It’s a good question, but what does it mean? If you’ve completed your Masters degree, then you might be thinking about a PhD, but if you do decide to pursue that option, where might it lead and what could you be doing in the longer term? Perhaps you see yourself as an Academic Researcher?
Although this is a blog, I’m going to signpost you at this point to another blog (think of it as “blog to blog networking”!) – the www.jobs.ac.uk website published a very interesting blog in 2016 (“Got (or getting) your PhD? Great! But, how likely are you to land an academic job?”), in which the blogger stated, “I had a better chance of dying of cancer than getting a permanent traditional academic post at a UK University i.e. lectureship, in my field of archaeology”. (NB – they do then go on to qualify this with an acknowledgement that there are considerations such as discipline and competition.) That is quite an alarming statement. However, as a careers practitioner, I’m always keen to be realistic and to ensure that, when people make decisions about their career options, these are informed by fact.
So, we’re in 2020 now – what are the prospects looking like for you to go into academia? Well, last year the Guardian identified that “just 3.5% of science PhDs secure permanent academic positions”. The same article also goes on to identify that, “an increase in the research talent base will be vital for the government to deliver on its promised increase in investment in research and development to 2.4% by 2027”; however, it also states that, “one of the challenges is that the vast majority of PhDs want to stay in academia… This is where the tension comes from. Eighty per cent of researchers want to become academics but the reality is it’s a lot less (who do so). In some disciplines, it could be as low as a few per cent.”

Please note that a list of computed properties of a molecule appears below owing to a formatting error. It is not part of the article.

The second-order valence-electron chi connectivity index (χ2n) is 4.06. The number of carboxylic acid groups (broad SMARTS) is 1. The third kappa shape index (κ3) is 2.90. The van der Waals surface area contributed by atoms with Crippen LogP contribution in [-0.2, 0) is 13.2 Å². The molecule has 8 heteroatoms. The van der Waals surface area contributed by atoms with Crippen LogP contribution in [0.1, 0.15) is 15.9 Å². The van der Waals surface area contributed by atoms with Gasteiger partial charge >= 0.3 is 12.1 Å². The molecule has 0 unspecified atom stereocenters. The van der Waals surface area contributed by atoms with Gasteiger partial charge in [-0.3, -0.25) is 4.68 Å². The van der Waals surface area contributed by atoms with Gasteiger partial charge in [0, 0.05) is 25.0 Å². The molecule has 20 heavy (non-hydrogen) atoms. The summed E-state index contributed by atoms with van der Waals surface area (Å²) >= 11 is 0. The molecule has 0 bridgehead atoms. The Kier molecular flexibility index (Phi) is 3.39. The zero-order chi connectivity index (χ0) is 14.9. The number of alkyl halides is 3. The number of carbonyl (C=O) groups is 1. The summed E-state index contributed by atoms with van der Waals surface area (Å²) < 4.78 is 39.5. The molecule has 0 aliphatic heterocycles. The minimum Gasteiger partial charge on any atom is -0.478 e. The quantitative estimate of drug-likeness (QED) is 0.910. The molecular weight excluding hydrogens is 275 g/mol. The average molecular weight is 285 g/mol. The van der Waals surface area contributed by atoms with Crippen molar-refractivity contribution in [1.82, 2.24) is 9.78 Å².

So, if you do decide to undertake a PhD, then the competition is likely to be tough if you want to become an academic. You might find it helpful to read this article on “Getting an academic job”, from the Prospects website, which covers:
- What does an academic job involve?
- How much do academics earn?
- How do I get an academic job in the UK?
- How do I apply for an academic job?
- What should I include on an academic CV?
However, do remember that there are many other roles in a university which may be of interest to you. Aside from being an academic in your own right, there is a wide range of different professional posts – from business development and careers support (yes, we are professionals!), to strategic planning and beyond. Take a look at the range of fields of expertise identified on the www.jobs.ac.uk website to get an idea.
Please do remember as well that careers relating to academia aren’t just limited to universities – you might also want to ask yourself why you are interested in a career in academia – if it’s linked to teaching first and foremost, then perhaps you might also want to broaden your options to consider teaching in schools as well? If you’re keen to pursue a PhD because of the research element, then what about a research career outside of academia? This article from the FindAPhD.com website is quite insightful.
So, what do I need to do next?
So, the key things you need to do now are:
- Decide what you want to do when you complete your current course – if a PhD is attractive, then begin researching options and get some help from Careers+Placements to draft applications. Also, review your experience – do you have enough? If you decide that a PhD isn’t for you, then undertake some career planning with the assistance of a Careers Consultant, to decide on an appropriate goal.
- If you plan to undertake a PhD, consider where it will take you. If not academia, then where? Identify some goals to work towards – these will be helpful to refer to when you draft your personal statement.
If you’re not sure what to do or need help deciding, please do contact us!